[FOM] Deep Thought on number theory

Gabriel Stolzenberg gstolzen at math.bu.edu
Thu Apr 13 12:52:57 EDT 2006

   This morning I talked with a number theorist, who will be known
here as "Deep Thought," who disagrees with the idea that bounds
are intrinsically interesting and said that number theorists are
sometimes able---often enough to make it interesting---to go from
an "effective" bound to a realistic one.

   I find this fascinating and wonder why number theorists don't
advertise it.  E.g., with simple examples in number theory courses.
(I know about bootstrap and speedup methods in analysis but I have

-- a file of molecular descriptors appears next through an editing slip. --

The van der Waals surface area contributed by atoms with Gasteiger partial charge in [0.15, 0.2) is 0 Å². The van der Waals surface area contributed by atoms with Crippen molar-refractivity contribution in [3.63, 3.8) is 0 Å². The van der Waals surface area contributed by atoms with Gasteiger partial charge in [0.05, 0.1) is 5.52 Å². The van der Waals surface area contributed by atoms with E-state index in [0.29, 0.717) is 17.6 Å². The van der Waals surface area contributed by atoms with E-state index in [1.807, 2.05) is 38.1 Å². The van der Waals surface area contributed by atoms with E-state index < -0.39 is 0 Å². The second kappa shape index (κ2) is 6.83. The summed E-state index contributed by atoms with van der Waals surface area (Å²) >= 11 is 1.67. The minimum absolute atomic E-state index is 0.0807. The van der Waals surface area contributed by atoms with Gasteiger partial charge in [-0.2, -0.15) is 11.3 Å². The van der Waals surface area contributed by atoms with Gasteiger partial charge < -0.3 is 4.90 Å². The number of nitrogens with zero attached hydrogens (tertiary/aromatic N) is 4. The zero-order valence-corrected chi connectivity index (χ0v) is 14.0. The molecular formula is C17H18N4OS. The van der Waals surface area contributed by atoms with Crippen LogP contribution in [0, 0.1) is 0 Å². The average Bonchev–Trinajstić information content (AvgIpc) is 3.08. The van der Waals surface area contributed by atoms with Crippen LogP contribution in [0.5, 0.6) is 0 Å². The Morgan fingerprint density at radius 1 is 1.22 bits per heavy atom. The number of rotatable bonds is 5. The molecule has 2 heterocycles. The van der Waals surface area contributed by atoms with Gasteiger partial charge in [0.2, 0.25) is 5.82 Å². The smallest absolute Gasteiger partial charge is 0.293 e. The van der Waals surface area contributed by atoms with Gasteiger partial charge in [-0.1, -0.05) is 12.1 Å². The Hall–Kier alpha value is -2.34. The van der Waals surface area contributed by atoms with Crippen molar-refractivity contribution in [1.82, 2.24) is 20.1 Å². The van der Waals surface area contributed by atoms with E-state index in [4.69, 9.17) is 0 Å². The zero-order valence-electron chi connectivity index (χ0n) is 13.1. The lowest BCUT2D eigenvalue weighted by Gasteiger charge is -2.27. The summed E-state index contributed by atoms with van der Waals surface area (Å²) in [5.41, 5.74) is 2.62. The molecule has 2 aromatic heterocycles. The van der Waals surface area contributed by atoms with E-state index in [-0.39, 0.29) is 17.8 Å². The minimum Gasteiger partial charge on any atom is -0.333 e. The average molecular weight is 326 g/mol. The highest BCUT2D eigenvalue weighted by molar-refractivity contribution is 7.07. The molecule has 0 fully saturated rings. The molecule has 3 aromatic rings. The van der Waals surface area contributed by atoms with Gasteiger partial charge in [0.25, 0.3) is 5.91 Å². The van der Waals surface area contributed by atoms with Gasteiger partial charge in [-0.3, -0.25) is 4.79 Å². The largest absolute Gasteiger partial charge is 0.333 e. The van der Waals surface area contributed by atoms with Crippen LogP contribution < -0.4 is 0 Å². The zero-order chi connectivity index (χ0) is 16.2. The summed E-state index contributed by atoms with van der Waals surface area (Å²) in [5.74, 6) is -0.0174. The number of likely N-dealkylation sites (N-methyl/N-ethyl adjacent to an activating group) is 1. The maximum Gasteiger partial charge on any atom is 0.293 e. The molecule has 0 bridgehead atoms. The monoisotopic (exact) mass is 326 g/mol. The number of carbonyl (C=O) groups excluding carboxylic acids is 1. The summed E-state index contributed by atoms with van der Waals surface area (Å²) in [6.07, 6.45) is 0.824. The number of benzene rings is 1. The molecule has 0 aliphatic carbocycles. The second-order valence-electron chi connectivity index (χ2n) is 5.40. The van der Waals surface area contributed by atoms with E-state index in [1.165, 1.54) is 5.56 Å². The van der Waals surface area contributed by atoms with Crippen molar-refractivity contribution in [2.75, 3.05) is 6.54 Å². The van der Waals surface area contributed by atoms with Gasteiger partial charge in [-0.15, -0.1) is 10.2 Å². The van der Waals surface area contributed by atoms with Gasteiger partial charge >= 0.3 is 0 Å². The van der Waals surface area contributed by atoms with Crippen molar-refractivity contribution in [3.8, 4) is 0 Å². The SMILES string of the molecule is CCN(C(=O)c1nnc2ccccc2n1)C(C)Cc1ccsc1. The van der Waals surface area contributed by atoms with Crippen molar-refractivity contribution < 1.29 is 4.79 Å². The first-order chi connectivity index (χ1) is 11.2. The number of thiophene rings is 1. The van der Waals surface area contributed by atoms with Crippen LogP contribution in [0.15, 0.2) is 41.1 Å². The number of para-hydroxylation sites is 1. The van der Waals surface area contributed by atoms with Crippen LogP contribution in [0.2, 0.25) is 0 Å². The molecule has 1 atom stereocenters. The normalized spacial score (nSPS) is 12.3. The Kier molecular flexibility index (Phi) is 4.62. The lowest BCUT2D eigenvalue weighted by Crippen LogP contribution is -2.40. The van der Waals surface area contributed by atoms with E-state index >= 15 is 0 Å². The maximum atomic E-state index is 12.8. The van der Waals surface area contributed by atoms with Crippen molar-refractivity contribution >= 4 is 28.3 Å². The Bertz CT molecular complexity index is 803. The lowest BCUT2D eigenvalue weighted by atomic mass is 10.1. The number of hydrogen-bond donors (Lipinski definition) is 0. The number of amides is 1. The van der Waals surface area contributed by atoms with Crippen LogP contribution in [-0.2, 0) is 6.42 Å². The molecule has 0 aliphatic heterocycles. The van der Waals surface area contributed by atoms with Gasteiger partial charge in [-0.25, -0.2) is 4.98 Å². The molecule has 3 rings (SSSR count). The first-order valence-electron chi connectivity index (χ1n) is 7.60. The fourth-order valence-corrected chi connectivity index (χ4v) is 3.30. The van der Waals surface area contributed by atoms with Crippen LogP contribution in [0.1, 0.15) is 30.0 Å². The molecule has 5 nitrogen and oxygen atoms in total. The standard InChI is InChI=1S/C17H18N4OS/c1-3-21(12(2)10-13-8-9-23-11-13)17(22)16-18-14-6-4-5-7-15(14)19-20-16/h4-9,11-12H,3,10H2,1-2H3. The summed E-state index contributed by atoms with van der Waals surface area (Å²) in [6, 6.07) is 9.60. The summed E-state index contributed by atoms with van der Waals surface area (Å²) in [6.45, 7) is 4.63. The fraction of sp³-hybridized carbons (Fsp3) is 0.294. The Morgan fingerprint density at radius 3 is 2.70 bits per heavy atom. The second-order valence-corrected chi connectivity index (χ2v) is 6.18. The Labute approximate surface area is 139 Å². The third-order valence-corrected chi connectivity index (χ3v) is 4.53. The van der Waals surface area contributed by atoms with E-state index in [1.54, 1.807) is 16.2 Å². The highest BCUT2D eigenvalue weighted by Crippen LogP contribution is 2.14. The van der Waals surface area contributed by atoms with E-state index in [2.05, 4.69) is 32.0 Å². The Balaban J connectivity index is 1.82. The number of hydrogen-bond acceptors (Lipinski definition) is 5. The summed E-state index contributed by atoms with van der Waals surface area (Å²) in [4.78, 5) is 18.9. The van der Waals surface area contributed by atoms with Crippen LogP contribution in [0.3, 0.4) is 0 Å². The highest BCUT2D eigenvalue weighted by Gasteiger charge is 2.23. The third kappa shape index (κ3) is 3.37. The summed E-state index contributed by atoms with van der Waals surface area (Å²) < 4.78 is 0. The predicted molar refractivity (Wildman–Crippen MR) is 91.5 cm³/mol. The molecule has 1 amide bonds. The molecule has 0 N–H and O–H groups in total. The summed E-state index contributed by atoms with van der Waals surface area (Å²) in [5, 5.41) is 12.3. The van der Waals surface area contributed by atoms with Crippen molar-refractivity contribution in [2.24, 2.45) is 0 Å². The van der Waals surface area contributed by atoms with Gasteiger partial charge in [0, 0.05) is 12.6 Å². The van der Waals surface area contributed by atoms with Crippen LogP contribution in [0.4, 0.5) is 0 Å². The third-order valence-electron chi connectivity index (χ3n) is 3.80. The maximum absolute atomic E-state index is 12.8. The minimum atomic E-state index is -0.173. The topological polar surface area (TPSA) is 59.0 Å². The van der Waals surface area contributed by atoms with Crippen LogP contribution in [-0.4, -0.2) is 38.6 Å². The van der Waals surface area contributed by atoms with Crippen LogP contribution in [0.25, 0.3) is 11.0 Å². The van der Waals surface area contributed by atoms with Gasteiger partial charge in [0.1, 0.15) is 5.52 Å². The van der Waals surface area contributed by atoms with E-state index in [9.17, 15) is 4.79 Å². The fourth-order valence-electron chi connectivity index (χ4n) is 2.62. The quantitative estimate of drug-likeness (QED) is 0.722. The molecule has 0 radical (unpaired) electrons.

no idea how to go from "effective" to realistic in number theory.)

   As for the role of the classical existence proof with which number
theorists allegedly start, Deep Thought said that his colleagues go
directly for a constructive proof---except that (1) they really don't
know what this means and (2) as we know, they sometimes end up with
a classical proof.

   Finally, Deep Thought agrees that "effective" algorithm is an
oxymoron.  Maybe this is a sign that he thinks constructively rather
than classically.  There is other evidence of this.  Yet he claims
to be a Platonist, as in "Aristotle no, Plato yes."

   Gabriel Stolzenberg

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